"State of A & E"
About: Milton Keynes Hospital Milton Keynes Hospital Milton Keynes MK6 5LD
Posted via NHS Choices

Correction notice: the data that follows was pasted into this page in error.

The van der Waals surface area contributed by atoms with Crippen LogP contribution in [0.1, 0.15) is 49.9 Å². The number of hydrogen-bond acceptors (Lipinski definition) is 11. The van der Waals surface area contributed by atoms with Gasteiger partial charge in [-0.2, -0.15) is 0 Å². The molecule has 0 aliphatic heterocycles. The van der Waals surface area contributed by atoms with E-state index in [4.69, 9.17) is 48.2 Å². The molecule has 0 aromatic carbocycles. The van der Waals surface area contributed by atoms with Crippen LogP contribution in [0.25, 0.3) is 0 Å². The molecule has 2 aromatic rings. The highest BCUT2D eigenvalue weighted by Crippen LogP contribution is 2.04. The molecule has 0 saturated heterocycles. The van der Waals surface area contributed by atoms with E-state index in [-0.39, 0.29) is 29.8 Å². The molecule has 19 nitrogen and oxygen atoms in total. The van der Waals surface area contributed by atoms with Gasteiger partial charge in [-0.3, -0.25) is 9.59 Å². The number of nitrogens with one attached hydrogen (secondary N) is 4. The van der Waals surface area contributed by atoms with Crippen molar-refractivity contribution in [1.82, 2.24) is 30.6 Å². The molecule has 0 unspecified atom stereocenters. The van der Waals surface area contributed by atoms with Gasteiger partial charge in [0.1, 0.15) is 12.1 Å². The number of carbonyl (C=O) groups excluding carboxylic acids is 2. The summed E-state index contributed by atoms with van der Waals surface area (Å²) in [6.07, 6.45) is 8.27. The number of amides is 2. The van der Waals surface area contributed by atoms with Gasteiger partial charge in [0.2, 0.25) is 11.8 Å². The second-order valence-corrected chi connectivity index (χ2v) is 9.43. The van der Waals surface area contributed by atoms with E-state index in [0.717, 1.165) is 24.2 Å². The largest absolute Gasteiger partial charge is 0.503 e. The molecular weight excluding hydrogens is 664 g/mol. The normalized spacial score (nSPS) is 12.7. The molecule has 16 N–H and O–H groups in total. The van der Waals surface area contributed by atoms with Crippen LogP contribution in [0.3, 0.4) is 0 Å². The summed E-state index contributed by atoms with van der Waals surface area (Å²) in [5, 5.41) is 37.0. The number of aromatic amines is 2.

My wife went to A & E on Monday evening with an injured arm after a bike accident. We arrived at 6pm and finally left at about 9.35pm. The care she received was excellent and the staff were all very good. But the dull and colourless waiting room was crowded, not very warm (one old lady constantly complained), the TV was not working, nor was the hot drinks machine. There were no magazines. The seating was not very comfortable. In sharp contrast, the X ray waiting area was bright, clean and had a working TV - and no patients in there! But only 4 magazines, none very appealing. Most of the adults in A & E were waiting for over three hours and one young man, aged just 16, had to wait with a head injury for a very long time. With not much effort, things could be very different. 1. The mother of the 16 year old with a head injury had a great idea: register patients and carry out an initial assessment and then offer to text them about half an hour before they are likely to see a doctor. That way, those living fairly locally could go home and wait there in far greater comfort. Some may not wish to do this - and could, if they wanted to, remain in the waiting room. Patients returning back late would just have to wait their turn and those choosing not to return would be no different to people who currently decide not to stay and leave of their own volition. 2. People waiting to register on arrival could be told what information will be required - name, date of birth, address - and complete a form with the information or send a text as they wait. This would speed up the initial registration. 3. A member of staff (or volunteer) could perform a greeting and support role, like banks and stores often provide, which, carried our sensitively, would reassure the sick or injured and their families (especially those with small children). This would be especially pertinent for those for whom English is not their first language. 4. Ensuring the TV and drinks machines are in good working order should be more of a priority. And surely there could be magazines or newspapers to read. 5. Brighten up the room by painting it and maybe have some posters up. Most doctors' waiting rooms have far too much information on walls and boards and health-related literature which never gets read. There must be some expertise available to redesign waiting rooms to make them comfortable, attractive and soothing for people experiencing considerable stress and pain. This all seems terribly obvious and I can't believe that the hospital couldn't implement such improvements immediately. Such small actions could make a real difference to the quality of care being provided. To be frank, the space needs "humanising" to complement the brilliant human care provided by staff under huge pressure. I would be happy to expand on these ideas. I work in the fields of pastoral care, education and regeneration in local situations and internationally.